(Updated 2:22 p.m.) Daniel Esty, a Yale professor and former federal environmental official, was nominated by Gov. Dannel P. Malloy Thursday to head the proposed consolidated environmental and energy agency.
Esty, who shares Malloy’s vision for a combined agency, said he will focus on environmental protection and energy regulation with an eye toward creating jobs.
It’s a view he expresses in his recent book: Green to Gold: How Smart Companies Use Environmental Strategy to Innovate, Create Value, and Build Competitive Advantage. In the book Esty argues that controlling pollution and managing environmental resources are critical to marketplace success. Some have called it a “definitive guide to greening business.”
“I think we are going to model a new approach to environmental protection that takes seriously the commitment to that issue, to energy, but also to jobs,” Esty said Thursday.
Click here to read more about Esty’s proposed harm charge and learn more about his involvement with the ‘No Labels’ movement.
Environmental advocates in the room Thursday praised Malloy’s choice for the position.
“Dan’s work has contributed to the public lexicon of how we regulate the environment,” Jessie Stratton, director of government relations for Environment Northeast, said Thursday.
As someone who has read Esty’s book, Stratton said he articulates a new approach to both the environment and energy which is consistent to where the governor comes from.
“It’s the idea that we can do this with a new paradigm,” Stratton said.
Eric Brown of the Connecticut Business and Industry Association also applauded Esty’s nomination.
Brown, who heard Esty speak at the League of Conservation Voters in December, said he was very encouraged by what Esty has said regarding his interest in working with the business industry and harnessing the power of the private sector to implement good environmental and energy regulation. However, he is concerned about Esty’s idea of a pollution charge. He said it sounds like a work in progress and if it’s broad and not simply focused on industry then it may be more feasible.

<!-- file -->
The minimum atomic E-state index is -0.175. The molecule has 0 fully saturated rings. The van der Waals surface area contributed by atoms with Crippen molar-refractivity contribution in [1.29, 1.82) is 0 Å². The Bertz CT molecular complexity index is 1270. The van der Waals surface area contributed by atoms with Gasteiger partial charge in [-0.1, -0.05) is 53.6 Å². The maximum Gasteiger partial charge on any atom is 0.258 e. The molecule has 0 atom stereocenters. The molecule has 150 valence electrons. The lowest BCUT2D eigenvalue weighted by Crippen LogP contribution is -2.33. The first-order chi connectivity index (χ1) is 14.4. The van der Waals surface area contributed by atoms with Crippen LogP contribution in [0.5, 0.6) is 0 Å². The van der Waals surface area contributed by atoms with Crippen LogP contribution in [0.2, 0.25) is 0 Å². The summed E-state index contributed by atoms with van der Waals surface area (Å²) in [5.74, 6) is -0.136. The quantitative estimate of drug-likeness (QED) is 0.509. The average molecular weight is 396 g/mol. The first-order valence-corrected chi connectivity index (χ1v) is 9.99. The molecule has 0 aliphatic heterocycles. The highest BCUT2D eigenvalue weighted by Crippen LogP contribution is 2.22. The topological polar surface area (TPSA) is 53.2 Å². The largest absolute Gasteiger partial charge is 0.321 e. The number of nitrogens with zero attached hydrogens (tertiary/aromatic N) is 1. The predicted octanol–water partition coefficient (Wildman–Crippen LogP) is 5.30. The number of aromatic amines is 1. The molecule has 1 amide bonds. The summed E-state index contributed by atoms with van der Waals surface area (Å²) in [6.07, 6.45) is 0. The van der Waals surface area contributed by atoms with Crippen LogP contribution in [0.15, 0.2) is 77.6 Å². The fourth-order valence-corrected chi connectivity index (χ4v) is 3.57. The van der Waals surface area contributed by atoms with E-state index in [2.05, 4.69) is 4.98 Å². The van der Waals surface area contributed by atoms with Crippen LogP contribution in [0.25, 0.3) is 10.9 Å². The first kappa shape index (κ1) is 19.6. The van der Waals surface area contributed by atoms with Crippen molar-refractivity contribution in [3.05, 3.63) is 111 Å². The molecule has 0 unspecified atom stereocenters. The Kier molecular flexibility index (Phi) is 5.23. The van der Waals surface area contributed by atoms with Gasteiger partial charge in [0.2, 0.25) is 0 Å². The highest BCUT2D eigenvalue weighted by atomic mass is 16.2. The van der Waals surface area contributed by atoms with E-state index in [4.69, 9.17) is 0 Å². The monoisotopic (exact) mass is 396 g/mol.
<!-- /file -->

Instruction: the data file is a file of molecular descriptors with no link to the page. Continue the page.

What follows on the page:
While some have embraced Malloy’s proposal to consolidate the Department of Environmental Protection, Department of Public Utility Control, and a small energy division inside the Office of Policy and Management, others have questioned it and the legislature still has to approve it.
House Minority Leader Lawrence Cafero, R-Norwalk, said Wednesday that he was worried about combining the DPUC, a regulatory authority, with a larger policymaking agency. He said he doesn’t like that a political appointee would be in charge of a regulatory agency.
Malloy said the DPUC is already run by a group of politically appointed commissioners, who are operating the agency as if the state still has a regulatory structure. The marketplace was deregulated back in 1998.
At a press conference Wednesday Malloy said merging the DEP and the DPUC isn’t just about consolidation, but it’s a step toward gaining control over the state’s steep electricity costs which pose a challenge to businesses.
“Listen, we don’t have an executive-branch-driven energy policy in the state of Connecticut,” Malloy said. “That’s atrocious. It’s one of the reasons that we pay 20 percent more for electricity than any other state in New England, and that we spend more money for energy than any other state but Hawaii.”
Esty is married to former state Rep. Elizabeth Esty of Cheshire. His new salary when he starts in a few weeks will be $139,000. He will take a leave of absence from Yale.